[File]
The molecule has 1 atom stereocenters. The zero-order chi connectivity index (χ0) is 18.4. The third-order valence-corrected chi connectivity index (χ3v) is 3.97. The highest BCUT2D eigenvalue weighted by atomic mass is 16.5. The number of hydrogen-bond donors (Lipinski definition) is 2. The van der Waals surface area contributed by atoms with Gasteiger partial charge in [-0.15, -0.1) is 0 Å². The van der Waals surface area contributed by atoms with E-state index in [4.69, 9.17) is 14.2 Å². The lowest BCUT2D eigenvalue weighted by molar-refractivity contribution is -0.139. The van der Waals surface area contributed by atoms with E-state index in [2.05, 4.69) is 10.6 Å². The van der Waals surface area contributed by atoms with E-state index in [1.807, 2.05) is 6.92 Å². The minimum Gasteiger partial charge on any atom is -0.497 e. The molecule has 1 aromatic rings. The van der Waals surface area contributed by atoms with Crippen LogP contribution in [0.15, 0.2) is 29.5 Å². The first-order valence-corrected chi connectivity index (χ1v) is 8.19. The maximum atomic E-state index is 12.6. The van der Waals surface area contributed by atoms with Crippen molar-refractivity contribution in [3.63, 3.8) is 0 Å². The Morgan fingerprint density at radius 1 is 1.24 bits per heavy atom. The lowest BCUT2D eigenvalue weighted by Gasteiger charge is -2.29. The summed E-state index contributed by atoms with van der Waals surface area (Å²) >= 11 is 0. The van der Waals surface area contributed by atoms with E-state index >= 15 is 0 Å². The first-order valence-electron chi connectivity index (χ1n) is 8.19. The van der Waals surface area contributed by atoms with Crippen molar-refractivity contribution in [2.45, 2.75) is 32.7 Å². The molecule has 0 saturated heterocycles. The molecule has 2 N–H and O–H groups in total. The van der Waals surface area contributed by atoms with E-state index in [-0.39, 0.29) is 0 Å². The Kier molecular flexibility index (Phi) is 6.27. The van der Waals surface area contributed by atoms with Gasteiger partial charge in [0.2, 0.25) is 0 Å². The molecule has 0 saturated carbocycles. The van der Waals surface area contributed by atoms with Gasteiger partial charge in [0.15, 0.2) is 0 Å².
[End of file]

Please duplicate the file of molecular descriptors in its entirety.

The molecule has 1 atom stereocenters. The zero-order chi connectivity index (χ0) is 18.4. The third-order valence-corrected chi connectivity index (χ3v) is 3.97. The highest BCUT2D eigenvalue weighted by atomic mass is 16.5. The number of hydrogen-bond donors (Lipinski definition) is 2. The van der Waals surface area contributed by atoms with Gasteiger partial charge in [-0.15, -0.1) is 0 Å². The van der Waals surface area contributed by atoms with E-state index in [4.69, 9.17) is 14.2 Å². The lowest BCUT2D eigenvalue weighted by molar-refractivity contribution is -0.139. The van der Waals surface area contributed by atoms with E-state index in [2.05, 4.69) is 10.6 Å². The van der Waals surface area contributed by atoms with E-state index in [1.807, 2.05) is 6.92 Å². The minimum Gasteiger partial charge on any atom is -0.497 e. The molecule has 1 aromatic rings. The van der Waals surface area contributed by atoms with Crippen LogP contribution in [0.15, 0.2) is 29.5 Å². The first-order valence-corrected chi connectivity index (χ1v) is 8.19. The maximum atomic E-state index is 12.6. The van der Waals surface area contributed by atoms with Crippen molar-refractivity contribution in [3.63, 3.8) is 0 Å². The Morgan fingerprint density at radius 1 is 1.24 bits per heavy atom. The lowest BCUT2D eigenvalue weighted by Gasteiger charge is -2.29. The summed E-state index contributed by atoms with van der Waals surface area (Å²) >= 11 is 0. The van der Waals surface area contributed by atoms with E-state index >= 15 is 0 Å². The first-order valence-electron chi connectivity index (χ1n) is 8.19. The van der Waals surface area contributed by atoms with Crippen molar-refractivity contribution in [2.45, 2.75) is 32.7 Å². The molecule has 0 saturated heterocycles. The molecule has 2 N–H and O–H groups in total. The van der Waals surface area contributed by atoms with E-state index in [-0.39, 0.29) is 0 Å². The Kier molecular flexibility index (Phi) is 6.27. The van der Waals surface area contributed by atoms with Gasteiger partial charge in [0.2, 0.25) is 0 Å². The molecule has 0 saturated carbocycles. The van der Waals surface area contributed by atoms with Gasteiger partial charge in [0.15, 0.2) is 0 Å².